Lady Vols fall on road to Notre Dame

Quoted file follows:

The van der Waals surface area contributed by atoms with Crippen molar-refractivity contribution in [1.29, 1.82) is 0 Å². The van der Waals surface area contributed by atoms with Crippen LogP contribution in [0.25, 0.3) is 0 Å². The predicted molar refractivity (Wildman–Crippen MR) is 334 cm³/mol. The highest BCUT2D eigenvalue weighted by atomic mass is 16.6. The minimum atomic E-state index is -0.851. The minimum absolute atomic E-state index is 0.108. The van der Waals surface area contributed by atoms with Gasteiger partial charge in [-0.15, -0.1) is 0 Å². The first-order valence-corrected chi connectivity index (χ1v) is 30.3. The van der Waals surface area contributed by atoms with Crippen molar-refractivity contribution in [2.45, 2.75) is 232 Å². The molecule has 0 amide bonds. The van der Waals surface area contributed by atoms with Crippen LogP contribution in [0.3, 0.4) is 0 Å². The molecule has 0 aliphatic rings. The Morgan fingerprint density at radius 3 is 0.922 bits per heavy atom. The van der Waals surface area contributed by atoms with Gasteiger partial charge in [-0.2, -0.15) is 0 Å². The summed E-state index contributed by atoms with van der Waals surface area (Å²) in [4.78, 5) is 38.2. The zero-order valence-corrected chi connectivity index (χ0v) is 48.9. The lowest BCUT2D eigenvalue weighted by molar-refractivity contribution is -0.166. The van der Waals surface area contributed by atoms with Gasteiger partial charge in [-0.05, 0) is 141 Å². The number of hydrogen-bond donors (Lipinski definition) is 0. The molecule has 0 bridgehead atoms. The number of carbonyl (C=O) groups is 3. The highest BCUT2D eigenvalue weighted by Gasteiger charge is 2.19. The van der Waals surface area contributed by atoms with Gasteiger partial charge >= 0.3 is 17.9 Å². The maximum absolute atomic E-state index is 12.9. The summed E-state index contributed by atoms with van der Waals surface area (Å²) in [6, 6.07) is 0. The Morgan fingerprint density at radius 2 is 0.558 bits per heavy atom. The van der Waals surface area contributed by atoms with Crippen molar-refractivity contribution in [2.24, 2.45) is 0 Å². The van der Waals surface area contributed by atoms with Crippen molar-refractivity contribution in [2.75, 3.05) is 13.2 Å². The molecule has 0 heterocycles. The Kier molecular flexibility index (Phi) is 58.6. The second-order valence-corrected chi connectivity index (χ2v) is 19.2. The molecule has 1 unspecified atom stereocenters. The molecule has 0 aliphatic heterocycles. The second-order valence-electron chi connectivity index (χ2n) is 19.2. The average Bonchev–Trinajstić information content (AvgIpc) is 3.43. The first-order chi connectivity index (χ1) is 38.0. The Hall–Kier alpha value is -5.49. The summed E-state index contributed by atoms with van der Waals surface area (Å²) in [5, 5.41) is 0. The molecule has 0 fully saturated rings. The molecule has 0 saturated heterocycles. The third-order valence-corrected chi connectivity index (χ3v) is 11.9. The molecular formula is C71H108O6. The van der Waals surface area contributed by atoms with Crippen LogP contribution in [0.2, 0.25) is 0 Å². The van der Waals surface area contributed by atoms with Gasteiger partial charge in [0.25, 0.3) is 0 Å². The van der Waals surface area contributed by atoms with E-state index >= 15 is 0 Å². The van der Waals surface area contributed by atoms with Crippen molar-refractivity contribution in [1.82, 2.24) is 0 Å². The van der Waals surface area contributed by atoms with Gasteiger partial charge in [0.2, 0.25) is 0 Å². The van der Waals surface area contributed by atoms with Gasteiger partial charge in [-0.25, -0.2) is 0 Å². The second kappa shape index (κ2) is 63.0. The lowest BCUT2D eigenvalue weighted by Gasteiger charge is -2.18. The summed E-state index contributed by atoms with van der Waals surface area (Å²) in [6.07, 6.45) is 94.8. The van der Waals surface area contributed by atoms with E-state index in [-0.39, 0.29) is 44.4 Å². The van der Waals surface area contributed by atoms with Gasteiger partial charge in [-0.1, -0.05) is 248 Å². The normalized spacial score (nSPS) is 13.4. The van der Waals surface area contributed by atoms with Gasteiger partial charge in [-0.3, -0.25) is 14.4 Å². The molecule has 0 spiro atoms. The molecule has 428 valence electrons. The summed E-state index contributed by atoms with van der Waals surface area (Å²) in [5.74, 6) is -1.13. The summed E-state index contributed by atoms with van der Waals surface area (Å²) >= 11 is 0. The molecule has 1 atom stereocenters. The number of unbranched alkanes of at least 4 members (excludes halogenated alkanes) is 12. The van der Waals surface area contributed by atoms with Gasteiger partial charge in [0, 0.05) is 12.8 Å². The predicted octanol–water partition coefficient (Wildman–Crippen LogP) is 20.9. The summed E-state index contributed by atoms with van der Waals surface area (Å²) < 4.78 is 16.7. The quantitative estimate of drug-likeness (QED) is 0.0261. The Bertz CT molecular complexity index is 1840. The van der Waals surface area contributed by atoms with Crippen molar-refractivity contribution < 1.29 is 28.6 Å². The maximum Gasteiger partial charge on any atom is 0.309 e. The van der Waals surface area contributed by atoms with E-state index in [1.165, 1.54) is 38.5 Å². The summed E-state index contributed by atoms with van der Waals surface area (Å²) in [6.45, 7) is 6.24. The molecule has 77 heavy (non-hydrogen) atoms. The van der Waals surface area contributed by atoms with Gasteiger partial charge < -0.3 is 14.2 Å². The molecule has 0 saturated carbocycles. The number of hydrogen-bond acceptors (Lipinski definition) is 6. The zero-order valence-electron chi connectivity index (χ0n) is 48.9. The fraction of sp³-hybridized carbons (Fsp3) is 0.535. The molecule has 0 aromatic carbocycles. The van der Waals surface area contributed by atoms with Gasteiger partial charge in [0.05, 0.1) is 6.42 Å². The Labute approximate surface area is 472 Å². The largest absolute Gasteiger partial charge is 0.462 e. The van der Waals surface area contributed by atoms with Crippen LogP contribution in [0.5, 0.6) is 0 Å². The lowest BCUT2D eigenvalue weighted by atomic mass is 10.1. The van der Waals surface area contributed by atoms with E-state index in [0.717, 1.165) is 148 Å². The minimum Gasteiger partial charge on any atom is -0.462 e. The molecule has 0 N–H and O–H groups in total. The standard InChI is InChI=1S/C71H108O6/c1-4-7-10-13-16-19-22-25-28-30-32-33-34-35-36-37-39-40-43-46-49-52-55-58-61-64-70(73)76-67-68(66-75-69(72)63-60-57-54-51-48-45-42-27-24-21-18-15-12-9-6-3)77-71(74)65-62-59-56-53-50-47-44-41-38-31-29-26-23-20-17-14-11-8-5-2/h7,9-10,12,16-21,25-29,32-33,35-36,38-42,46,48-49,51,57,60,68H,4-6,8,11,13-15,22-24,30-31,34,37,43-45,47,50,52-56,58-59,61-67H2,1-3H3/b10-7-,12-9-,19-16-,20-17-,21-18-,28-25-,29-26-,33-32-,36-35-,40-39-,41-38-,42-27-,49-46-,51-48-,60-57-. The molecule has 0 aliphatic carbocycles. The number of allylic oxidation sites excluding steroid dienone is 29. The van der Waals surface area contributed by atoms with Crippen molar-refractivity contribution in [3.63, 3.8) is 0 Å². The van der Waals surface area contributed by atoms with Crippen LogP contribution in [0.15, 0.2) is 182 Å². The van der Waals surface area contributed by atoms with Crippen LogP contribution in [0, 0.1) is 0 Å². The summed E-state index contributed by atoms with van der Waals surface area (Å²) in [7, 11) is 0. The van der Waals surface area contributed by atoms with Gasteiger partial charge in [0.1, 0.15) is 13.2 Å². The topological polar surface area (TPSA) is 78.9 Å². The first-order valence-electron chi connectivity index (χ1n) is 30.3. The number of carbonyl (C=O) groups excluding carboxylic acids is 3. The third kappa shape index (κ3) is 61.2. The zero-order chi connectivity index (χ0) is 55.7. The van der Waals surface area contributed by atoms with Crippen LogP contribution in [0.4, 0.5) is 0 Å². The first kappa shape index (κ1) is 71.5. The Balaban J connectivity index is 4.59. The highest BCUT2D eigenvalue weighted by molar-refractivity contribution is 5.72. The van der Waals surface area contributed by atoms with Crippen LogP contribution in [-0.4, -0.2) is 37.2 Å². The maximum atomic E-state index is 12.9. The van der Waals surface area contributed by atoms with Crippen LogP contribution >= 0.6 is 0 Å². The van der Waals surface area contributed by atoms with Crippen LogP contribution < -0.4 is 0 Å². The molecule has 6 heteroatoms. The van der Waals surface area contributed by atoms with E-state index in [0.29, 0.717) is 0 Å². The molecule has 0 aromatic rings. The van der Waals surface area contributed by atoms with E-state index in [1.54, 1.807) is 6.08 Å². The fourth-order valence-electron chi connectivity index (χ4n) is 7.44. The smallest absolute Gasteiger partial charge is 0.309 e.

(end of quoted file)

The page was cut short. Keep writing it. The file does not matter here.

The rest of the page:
Tennessee (15-3) stepped out of conference play against Notre Dame (17-2) and fell victim to missed layups and defensive lapses that gave the Fighting Irish the separation they needed midway through the second half. The Lady Vols had struggled to score of late, but it was an offensive display, especially in the first half, with Tennessee trailing by just three points, 37-40. The Lady Vols shot 45.7 percent, while Notre Dame connected at 63.6 percent from the field before the break. But Tennessee cooled off in the second half – and missed point-blank at the rim – while Notre Dame stayed scorching hot, especially Jewel Loyd, who tallied 34 points. Bashaara Graves was back in beast mode for Tennessee with 22 points, eight boards and three assists. “I think this was her best game of the year,” Coach Holly Warlick said. “She competed. She was so focused, and so prepared. She needs to carry that over in SEC play.” The last time the Lady Vols were in South Bend, they suffered one of the worst defeats in program history, and the Irish have claimed the last two wins in Knoxville. Notre Dame led throughout this game, but Tennessee got within one in the second half and trailed by just six points with a minute to play. But the Lady Vols never could slow down the offense of Notre Dame – the Irish shot 58.2 for the game – and let the lead get to double digits with defensive lapses and offensive misfires over a three-minute stretch in the second half. Tennessee couldn’t recover on the road. “We battled,” Warlick said. “It’s a learning process for us. Little mistakes we made were magnified. That is paying attention to detail.” Warlick saw plenty to like in the box score with balanced scoring and just 10 turnovers. But the defensive lapses will jump out on film. The Lady Vols also were nipped on the boards, 36-34, and allowed 10 offensive boards, most of which came when Tennessee needed stops. “For us to win, we can’t give up 88 points,” Warlick said. “We didn’t get consecutive stops.” Graves did her part on both ends, even drawing a bone-crushing charge on Loyd in the first half. “I definitely came in the game thinking be aggressive,” Graves said. “I just wanted to come out and play hard to help us win. I tried. We have got to be better on defense and play through the whole possession.” Graves was joined in double digits by Cierra Burdick, who had 15 points. Burdick picked up a quick third foul to start the second half and was missed on the boards while parked on the bench. Isabelle Harrison added 12 points but was 4-15 from the field, a percentage that has to go up for the Lady Vols to be successful against elite teams. Andraya Carter scored all nine of her points in the second half and showed offensive versatility with a three ball, up-fake and midrange jumper and a drive to the rim. Tennessee’s game plan was to get its mobile posts in motion for shots in the paint or kick-outs to the perimeter. It worked, minus that stretch of misses in the second half, and Notre Dame capitalized at home. A non-conference game in January ultimately means nothing, win or lose. The experience was beneficial, as are the situational film clips – especially the over-plays that opened the back door for the Irish – but the outcome is meaningless at this time of the year. The Lady Vols wanted to defeat the Irish, especially on a national stage, but the focus returns to league play with LSU and Georgia headed to Knoxville. “It’s a tough game in the middle of the SEC season,” Warlick said. “We’re going to learn from it. Maybe we’ll see them down the road this year.”
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